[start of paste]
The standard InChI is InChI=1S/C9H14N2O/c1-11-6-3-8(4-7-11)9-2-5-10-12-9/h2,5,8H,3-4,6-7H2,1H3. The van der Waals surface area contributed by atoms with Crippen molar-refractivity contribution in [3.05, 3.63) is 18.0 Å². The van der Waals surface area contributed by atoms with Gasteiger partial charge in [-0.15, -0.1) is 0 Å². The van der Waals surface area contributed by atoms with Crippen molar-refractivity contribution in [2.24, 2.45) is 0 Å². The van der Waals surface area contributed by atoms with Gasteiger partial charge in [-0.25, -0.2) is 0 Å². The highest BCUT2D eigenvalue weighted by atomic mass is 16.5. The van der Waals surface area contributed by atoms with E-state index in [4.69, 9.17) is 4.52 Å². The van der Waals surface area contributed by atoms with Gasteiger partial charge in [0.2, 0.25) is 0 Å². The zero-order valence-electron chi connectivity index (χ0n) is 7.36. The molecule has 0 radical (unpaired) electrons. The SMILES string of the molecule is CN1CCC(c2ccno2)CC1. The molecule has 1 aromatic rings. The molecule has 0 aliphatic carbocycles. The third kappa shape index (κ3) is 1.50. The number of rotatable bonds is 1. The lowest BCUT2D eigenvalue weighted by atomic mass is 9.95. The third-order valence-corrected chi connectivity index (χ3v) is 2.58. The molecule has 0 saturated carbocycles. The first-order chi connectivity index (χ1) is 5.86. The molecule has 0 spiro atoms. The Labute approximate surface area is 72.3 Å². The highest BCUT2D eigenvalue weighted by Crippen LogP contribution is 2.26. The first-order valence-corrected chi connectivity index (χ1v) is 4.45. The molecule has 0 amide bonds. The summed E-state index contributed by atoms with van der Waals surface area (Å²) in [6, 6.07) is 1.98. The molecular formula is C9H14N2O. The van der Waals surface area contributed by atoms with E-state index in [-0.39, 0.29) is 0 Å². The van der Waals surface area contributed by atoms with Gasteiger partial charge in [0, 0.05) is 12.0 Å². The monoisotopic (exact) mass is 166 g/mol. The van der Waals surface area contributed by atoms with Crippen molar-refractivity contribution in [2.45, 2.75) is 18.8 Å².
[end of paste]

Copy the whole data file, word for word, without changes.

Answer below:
The standard InChI is InChI=1S/C9H14N2O/c1-11-6-3-8(4-7-11)9-2-5-10-12-9/h2,5,8H,3-4,6-7H2,1H3. The van der Waals surface area contributed by atoms with Crippen molar-refractivity contribution in [3.05, 3.63) is 18.0 Å². The van der Waals surface area contributed by atoms with Gasteiger partial charge in [-0.15, -0.1) is 0 Å². The van der Waals surface area contributed by atoms with Crippen molar-refractivity contribution in [2.24, 2.45) is 0 Å². The van der Waals surface area contributed by atoms with Gasteiger partial charge in [-0.25, -0.2) is 0 Å². The highest BCUT2D eigenvalue weighted by atomic mass is 16.5. The van der Waals surface area contributed by atoms with E-state index in [4.69, 9.17) is 4.52 Å². The van der Waals surface area contributed by atoms with Gasteiger partial charge in [0.2, 0.25) is 0 Å². The zero-order valence-electron chi connectivity index (χ0n) is 7.36. The molecule has 0 radical (unpaired) electrons. The SMILES string of the molecule is CN1CCC(c2ccno2)CC1. The molecule has 1 aromatic rings. The molecule has 0 aliphatic carbocycles. The third kappa shape index (κ3) is 1.50. The number of rotatable bonds is 1. The lowest BCUT2D eigenvalue weighted by atomic mass is 9.95. The third-order valence-corrected chi connectivity index (χ3v) is 2.58. The molecule has 0 saturated carbocycles. The first-order chi connectivity index (χ1) is 5.86. The molecule has 0 spiro atoms. The Labute approximate surface area is 72.3 Å². The highest BCUT2D eigenvalue weighted by Crippen LogP contribution is 2.26. The first-order valence-corrected chi connectivity index (χ1v) is 4.45. The molecule has 0 amide bonds. The summed E-state index contributed by atoms with van der Waals surface area (Å²) in [6, 6.07) is 1.98. The molecular formula is C9H14N2O. The van der Waals surface area contributed by atoms with E-state index in [-0.39, 0.29) is 0 Å². The van der Waals surface area contributed by atoms with Gasteiger partial charge in [0, 0.05) is 12.0 Å². The monoisotopic (exact) mass is 166 g/mol. The van der Waals surface area contributed by atoms with Crippen molar-refractivity contribution in [2.45, 2.75) is 18.8 Å².